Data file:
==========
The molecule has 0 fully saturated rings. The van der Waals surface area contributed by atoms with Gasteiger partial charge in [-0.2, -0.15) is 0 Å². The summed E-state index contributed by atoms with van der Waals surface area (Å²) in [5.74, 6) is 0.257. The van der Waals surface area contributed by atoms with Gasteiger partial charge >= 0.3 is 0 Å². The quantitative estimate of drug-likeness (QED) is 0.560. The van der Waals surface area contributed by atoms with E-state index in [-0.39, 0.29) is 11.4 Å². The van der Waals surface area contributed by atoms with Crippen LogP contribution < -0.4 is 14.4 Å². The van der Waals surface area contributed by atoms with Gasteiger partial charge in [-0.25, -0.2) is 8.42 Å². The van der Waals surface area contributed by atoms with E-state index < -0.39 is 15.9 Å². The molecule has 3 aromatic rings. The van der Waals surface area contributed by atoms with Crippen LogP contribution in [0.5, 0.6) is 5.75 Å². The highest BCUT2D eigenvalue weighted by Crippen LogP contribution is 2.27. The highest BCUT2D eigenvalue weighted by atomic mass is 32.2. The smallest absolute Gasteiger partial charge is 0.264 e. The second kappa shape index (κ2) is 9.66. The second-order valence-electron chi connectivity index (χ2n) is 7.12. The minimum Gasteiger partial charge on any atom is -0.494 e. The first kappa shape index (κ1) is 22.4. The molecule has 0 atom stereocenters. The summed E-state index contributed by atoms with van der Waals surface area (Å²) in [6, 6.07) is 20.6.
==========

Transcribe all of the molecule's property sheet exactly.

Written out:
The molecule has 0 fully saturated rings. The van der Waals surface area contributed by atoms with Gasteiger partial charge in [-0.2, -0.15) is 0 Å². The summed E-state index contributed by atoms with van der Waals surface area (Å²) in [5.74, 6) is 0.257. The van der Waals surface area contributed by atoms with Gasteiger partial charge >= 0.3 is 0 Å². The quantitative estimate of drug-likeness (QED) is 0.560. The van der Waals surface area contributed by atoms with E-state index in [-0.39, 0.29) is 11.4 Å². The van der Waals surface area contributed by atoms with Crippen LogP contribution < -0.4 is 14.4 Å². The van der Waals surface area contributed by atoms with Gasteiger partial charge in [-0.25, -0.2) is 8.42 Å². The van der Waals surface area contributed by atoms with E-state index < -0.39 is 15.9 Å². The molecule has 3 aromatic rings. The van der Waals surface area contributed by atoms with Crippen LogP contribution in [0.5, 0.6) is 5.75 Å². The highest BCUT2D eigenvalue weighted by Crippen LogP contribution is 2.27. The highest BCUT2D eigenvalue weighted by atomic mass is 32.2. The smallest absolute Gasteiger partial charge is 0.264 e. The second kappa shape index (κ2) is 9.66. The second-order valence-electron chi connectivity index (χ2n) is 7.12. The minimum Gasteiger partial charge on any atom is -0.494 e. The first kappa shape index (κ1) is 22.4. The molecule has 0 atom stereocenters. The summed E-state index contributed by atoms with van der Waals surface area (Å²) in [6, 6.07) is 20.6.